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When politics meets religion

When politics meets religion


It has been pegged by experts that the potential savings from cutting funding to Catholic schools is around a billion dollars, money which could be used to improve public schools or lower the unemployment rate.

Victor De Jong | Interrobang | Opinion | March 7th, 2016

Editorial opinions or comments expressed in this online edition of Interrobang newspaper reflect the views of the writer and are not those of the Interrobang or the Fanshawe Student Union. The Interrobang is published weekly by the Fanshawe Student Union at 1001 Fanshawe College Blvd., P.O. Box 7005, London, Ontario, N5Y 5R6 and distributed through the Fanshawe College community. Letters to the editor are welcome. All letters are subject to editing and should be emailed. All letters must be accompanied by contact information. Letters can also be submitted online by clicking here.
Pulitzer prize winner Dave Barry hit the nail on the head when he said, “People who want to share their religious views with you, almost never want you to share yours with them.” Whether you’re at work or hanging out with friends, it inevitably turns into an adult version of ‘my dad can beat up your dad’.

Catholicism was the dominant religion when Canada was settled, so they got their own school system based on the time honoured ‘I got here first’ rule.

The Catholic Church has gotten a lot chummier since those days, but they’re still the only religion that gets publicly funded schools. It’s no secret that funding an education system that incorporates both public and Catholic schools is more costly than a consolidated approach. Experts peg the potential savings at a billion dollars, which could be used to improve public schools or lower the unemployment rate. For that kind of money, Kathleen Wynne could even cancel another gas plant.

The purported benefits of a Catholic education are certainly impressive. From phenomenal graduation rates to the percentage of graduates who attend post-secondary school, there is a statistical advantage to a Catholic education.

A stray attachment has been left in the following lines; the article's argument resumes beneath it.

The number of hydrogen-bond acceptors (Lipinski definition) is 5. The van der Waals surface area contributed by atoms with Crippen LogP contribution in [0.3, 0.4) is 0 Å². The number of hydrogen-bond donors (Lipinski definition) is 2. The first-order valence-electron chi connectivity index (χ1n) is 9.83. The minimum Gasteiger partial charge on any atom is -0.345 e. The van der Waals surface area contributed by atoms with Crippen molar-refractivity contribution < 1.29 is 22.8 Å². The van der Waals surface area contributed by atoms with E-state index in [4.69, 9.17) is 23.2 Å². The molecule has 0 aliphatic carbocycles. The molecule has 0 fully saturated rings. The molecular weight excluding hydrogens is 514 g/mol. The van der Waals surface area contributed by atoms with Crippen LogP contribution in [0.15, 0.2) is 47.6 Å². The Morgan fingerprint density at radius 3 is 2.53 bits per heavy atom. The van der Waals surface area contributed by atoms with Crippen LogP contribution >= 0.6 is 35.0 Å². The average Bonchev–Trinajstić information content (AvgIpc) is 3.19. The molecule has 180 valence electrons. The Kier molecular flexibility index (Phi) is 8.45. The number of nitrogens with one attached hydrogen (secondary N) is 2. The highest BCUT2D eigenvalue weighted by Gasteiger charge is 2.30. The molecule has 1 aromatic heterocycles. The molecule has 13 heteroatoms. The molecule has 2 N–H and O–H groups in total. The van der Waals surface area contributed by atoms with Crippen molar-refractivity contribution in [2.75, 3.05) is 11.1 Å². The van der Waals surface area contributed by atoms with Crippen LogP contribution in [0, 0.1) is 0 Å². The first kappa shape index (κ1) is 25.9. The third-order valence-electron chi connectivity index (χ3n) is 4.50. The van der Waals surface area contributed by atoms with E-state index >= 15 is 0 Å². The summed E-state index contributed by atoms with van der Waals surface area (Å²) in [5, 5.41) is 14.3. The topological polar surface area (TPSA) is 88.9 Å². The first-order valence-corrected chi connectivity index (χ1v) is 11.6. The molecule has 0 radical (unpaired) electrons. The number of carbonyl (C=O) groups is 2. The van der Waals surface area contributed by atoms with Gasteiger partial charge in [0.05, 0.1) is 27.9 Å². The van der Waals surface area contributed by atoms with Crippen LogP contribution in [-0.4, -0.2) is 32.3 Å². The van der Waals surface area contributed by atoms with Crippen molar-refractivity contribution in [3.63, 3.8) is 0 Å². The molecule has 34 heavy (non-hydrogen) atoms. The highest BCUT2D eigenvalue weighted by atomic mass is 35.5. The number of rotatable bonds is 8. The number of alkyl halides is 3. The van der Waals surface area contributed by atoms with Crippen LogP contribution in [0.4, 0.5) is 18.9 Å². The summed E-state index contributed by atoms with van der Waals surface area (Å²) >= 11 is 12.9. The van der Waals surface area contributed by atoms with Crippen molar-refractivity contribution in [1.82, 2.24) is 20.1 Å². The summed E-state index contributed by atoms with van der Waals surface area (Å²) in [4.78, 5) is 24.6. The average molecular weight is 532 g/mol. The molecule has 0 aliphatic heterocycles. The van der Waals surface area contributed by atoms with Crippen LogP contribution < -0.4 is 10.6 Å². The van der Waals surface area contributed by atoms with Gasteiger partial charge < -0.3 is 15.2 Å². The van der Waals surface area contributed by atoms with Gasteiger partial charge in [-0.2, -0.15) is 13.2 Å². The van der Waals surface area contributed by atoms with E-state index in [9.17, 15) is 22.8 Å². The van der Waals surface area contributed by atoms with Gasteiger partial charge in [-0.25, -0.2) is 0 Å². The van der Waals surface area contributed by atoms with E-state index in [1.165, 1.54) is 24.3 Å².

The results are problematic given that there is a striking lack of evidence to indicate how this end result is achieved. ‘Inclusive environment’ and ‘faith-based education’ get bandied about a lot, but there’s little in terms of tangible evidence showing why Catholic schools excel.

Catholic high schools are stuck in a no-win position. Either they embrace the religious aspect of their existence and thereby negate their right to public funds, or they must accept everyone who applies and be a public school by definition. In a desperate attempt to retain some semblance of authenticity, they’ve taken an awkward middle ground in which they try to appeal to people of all faiths.

The recent budget for Ontario raised questions about where cuts could be made to stave off tax increases. The suggestion to amalgamate the two school systems came up in an online discussion and generated over 1,300 comments. Education is intended to give students critical thinking abilities, not religious beliefs. Therefore, the root of the issue is that Ontarians pay for an education system that defines itself by a belief system. It took an embarrassing public battle for Catholic high school students in Alberta to form a gay support group just last year. It’s bizarre that a publicly funded institution has to be dragged kicking and screaming into the 21st century. If history is any indicator, Canada will continue to grow in diversity. Cities like Toronto and Vancouver are prime examples of what the face of Canada will look like in just a few generations.

As ethnic and religious diversity increase, there will be an inevitable push against legislated preferential treatment. In the future, there has to either be equal support for all faith-based education or the government must withdraw funding from Catholic schools. In the words of Woody Allen “I believe there is something out there watching over us. Unfortunately, it’s the government.”
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